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Japan Team Makes Immune-Controlling Cells from Human iPS Cells

Japan Team Makes Immune-Controlling Cells from Human iPS Cells

   Kyoto, June 7 (Jiji Press)--A Japanese research group has said that it became the world's first to succeed in producing regulatory T cells, which suppress excessive immune responses, from human induced pluripotent stem, or iPS, cells.
   The team, including Kyoto University researchers, expects that the production method, if put into practical use, will make it possible to mass produce the cells, known for their effectiveness in suppressing rejection in transplantation medicine.
   The study was published in the U.S. journal Cell Stem Cell on Friday.
   The current standard treatment for autoimmune diseases, stemming from overactive immune cells in the body, heavily relies on immunosuppressive drugs. Treatment using regulatory T cells is attracting attention, but it was difficult to produce in vitro the cells in amounts large enough for therapeutic use .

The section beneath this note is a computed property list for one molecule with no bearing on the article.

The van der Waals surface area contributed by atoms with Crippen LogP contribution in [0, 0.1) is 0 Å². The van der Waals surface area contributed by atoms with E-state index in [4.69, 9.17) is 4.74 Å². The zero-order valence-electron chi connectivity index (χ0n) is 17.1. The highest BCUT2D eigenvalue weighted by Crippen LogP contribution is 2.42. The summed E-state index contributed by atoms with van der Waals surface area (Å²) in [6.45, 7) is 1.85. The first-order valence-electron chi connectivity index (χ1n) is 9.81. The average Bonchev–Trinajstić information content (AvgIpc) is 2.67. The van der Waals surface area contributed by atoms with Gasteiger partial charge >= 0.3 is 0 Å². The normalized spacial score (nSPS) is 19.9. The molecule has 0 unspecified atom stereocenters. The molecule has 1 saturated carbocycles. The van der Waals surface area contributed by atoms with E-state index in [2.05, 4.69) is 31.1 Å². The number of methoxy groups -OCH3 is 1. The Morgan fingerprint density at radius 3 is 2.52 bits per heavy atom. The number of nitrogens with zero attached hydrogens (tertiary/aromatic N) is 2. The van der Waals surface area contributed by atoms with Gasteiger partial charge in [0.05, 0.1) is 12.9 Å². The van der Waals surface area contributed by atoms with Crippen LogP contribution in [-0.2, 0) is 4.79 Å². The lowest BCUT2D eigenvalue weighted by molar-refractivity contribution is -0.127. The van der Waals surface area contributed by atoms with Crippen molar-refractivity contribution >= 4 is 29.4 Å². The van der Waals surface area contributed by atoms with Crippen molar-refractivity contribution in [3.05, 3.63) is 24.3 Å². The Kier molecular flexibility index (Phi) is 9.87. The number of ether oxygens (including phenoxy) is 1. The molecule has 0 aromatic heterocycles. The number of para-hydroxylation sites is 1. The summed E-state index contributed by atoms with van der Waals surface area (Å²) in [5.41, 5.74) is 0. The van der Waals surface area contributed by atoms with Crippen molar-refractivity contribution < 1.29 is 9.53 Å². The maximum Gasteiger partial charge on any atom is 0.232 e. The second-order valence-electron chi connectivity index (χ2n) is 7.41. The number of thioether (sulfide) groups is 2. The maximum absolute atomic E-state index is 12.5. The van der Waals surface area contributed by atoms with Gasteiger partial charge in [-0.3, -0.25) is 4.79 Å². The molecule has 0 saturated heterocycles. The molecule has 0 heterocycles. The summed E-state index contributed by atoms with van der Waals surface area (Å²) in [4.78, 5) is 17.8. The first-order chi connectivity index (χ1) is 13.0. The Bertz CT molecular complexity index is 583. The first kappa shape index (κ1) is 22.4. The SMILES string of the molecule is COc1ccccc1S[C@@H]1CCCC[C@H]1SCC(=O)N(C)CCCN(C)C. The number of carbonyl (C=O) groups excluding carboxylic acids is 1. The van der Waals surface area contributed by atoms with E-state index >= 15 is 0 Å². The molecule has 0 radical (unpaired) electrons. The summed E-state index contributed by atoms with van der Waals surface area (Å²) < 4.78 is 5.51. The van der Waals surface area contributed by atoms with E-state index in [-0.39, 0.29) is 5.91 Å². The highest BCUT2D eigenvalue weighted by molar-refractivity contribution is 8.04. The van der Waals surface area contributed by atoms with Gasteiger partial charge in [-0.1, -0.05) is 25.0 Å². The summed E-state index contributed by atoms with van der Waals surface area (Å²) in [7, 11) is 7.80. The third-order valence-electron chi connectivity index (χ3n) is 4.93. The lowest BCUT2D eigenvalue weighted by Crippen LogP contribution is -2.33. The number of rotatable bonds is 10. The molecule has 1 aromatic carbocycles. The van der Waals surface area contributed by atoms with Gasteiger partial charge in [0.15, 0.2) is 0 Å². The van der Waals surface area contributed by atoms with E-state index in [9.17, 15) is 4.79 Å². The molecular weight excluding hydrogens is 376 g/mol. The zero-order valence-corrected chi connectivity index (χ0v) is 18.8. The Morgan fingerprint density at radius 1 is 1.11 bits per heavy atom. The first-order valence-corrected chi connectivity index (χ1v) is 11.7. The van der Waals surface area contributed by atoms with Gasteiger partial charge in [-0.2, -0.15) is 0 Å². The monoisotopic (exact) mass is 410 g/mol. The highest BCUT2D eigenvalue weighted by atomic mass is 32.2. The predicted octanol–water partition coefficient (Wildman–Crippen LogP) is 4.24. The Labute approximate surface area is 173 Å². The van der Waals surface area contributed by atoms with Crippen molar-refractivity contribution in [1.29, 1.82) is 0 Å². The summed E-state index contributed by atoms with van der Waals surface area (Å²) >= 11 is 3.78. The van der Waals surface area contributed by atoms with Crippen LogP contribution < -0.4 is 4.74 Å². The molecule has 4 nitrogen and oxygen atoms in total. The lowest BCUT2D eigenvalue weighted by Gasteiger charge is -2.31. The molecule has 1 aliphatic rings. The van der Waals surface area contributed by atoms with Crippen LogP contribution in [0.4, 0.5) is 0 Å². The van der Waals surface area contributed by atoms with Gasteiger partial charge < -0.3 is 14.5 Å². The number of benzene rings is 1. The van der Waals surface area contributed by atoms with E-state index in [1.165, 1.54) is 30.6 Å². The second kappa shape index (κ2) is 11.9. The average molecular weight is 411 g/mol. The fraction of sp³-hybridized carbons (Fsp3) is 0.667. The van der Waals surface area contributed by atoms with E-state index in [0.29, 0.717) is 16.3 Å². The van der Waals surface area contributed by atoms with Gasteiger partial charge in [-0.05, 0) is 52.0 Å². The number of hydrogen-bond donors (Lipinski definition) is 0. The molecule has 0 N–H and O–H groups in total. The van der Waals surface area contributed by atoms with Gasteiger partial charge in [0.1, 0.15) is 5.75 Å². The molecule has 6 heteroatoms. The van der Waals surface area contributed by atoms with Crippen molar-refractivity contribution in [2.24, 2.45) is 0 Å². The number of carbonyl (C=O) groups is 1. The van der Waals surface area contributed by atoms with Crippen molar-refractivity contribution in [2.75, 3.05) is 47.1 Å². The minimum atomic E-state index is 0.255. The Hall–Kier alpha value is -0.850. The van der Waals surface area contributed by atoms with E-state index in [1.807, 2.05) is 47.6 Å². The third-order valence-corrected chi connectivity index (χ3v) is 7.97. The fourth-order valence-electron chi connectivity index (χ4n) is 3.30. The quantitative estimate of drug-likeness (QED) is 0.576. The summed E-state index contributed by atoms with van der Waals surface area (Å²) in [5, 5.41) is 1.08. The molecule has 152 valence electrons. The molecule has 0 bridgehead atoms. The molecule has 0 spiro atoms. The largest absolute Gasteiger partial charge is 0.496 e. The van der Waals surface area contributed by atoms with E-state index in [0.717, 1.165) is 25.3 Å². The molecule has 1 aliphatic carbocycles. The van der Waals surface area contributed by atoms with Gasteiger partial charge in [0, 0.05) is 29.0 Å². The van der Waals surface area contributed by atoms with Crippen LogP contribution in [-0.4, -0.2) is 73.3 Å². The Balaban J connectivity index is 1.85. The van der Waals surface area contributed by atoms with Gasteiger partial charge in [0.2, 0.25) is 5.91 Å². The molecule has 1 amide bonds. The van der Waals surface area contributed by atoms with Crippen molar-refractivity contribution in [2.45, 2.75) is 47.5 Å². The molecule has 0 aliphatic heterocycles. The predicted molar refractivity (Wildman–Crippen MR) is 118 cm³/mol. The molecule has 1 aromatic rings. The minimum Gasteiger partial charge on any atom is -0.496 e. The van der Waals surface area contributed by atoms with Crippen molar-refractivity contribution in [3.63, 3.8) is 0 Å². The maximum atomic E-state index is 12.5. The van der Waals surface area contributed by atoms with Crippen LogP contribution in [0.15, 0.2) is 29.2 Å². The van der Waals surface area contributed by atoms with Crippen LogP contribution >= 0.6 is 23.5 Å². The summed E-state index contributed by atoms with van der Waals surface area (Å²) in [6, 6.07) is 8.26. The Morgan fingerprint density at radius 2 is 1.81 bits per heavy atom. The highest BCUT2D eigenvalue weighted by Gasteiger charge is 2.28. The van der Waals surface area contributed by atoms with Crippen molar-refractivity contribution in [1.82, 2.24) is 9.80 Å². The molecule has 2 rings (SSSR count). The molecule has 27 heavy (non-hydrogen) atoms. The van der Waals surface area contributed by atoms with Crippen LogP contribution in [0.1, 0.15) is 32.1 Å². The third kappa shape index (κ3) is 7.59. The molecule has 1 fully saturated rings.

The research group cultured T cells, a type of immune cell, that were produced from human iPS cells, employing a combination of four reagents known to encourage T cells to develop into the regulatory type.

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AFP-JIJI PRESS NEWS JOURNAL


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